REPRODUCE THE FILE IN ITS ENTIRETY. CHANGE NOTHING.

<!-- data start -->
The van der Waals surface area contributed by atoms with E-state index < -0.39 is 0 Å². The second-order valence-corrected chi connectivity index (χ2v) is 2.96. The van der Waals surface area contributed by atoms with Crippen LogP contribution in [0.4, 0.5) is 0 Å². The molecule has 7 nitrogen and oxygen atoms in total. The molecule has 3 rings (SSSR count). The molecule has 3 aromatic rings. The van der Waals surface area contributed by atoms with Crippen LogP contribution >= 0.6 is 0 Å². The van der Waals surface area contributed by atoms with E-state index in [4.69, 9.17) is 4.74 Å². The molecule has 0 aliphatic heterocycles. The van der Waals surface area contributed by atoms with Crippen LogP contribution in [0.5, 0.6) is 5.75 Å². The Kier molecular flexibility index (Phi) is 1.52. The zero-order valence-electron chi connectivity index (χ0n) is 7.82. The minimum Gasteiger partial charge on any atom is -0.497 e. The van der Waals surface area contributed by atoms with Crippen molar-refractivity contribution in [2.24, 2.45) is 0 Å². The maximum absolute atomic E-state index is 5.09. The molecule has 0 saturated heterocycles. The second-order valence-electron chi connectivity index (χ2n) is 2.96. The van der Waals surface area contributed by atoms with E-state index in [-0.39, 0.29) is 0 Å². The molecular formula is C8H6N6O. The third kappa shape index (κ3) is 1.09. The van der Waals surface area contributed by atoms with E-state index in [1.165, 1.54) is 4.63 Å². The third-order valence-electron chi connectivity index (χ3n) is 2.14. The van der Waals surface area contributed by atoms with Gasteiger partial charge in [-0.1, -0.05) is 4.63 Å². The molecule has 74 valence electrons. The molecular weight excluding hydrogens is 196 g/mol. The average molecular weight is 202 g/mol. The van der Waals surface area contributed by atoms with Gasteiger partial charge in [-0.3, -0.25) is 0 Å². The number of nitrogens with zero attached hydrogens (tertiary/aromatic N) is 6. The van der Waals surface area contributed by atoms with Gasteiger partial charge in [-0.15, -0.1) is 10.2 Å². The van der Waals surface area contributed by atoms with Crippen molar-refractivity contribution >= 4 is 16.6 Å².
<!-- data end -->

The van der Waals surface area contributed by atoms with E-state index < -0.39 is 0 Å². The second-order valence-corrected chi connectivity index (χ2v) is 2.96. The van der Waals surface area contributed by atoms with Crippen LogP contribution in [0.4, 0.5) is 0 Å². The molecule has 7 nitrogen and oxygen atoms in total. The molecule has 3 rings (SSSR count). The molecule has 3 aromatic rings. The van der Waals surface area contributed by atoms with Crippen LogP contribution >= 0.6 is 0 Å². The van der Waals surface area contributed by atoms with E-state index in [4.69, 9.17) is 4.74 Å². The molecule has 0 aliphatic heterocycles. The van der Waals surface area contributed by atoms with Crippen LogP contribution in [0.5, 0.6) is 5.75 Å². The Kier molecular flexibility index (Phi) is 1.52. The zero-order valence-electron chi connectivity index (χ0n) is 7.82. The minimum Gasteiger partial charge on any atom is -0.497 e. The van der Waals surface area contributed by atoms with Crippen molar-refractivity contribution in [2.24, 2.45) is 0 Å². The maximum absolute atomic E-state index is 5.09. The molecule has 0 saturated heterocycles. The second-order valence-electron chi connectivity index (χ2n) is 2.96. The van der Waals surface area contributed by atoms with E-state index in [-0.39, 0.29) is 0 Å². The molecular formula is C8H6N6O. The third kappa shape index (κ3) is 1.09. The van der Waals surface area contributed by atoms with E-state index in [1.165, 1.54) is 4.63 Å². The third-order valence-electron chi connectivity index (χ3n) is 2.14. The van der Waals surface area contributed by atoms with Gasteiger partial charge in [-0.1, -0.05) is 4.63 Å². The molecule has 74 valence electrons. The molecular weight excluding hydrogens is 196 g/mol. The average molecular weight is 202 g/mol. The van der Waals surface area contributed by atoms with Gasteiger partial charge in [-0.3, -0.25) is 0 Å². The number of nitrogens with zero attached hydrogens (tertiary/aromatic N) is 6. The van der Waals surface area contributed by atoms with Gasteiger partial charge in [-0.15, -0.1) is 10.2 Å². The van der Waals surface area contributed by atoms with Crippen molar-refractivity contribution >= 4 is 16.6 Å².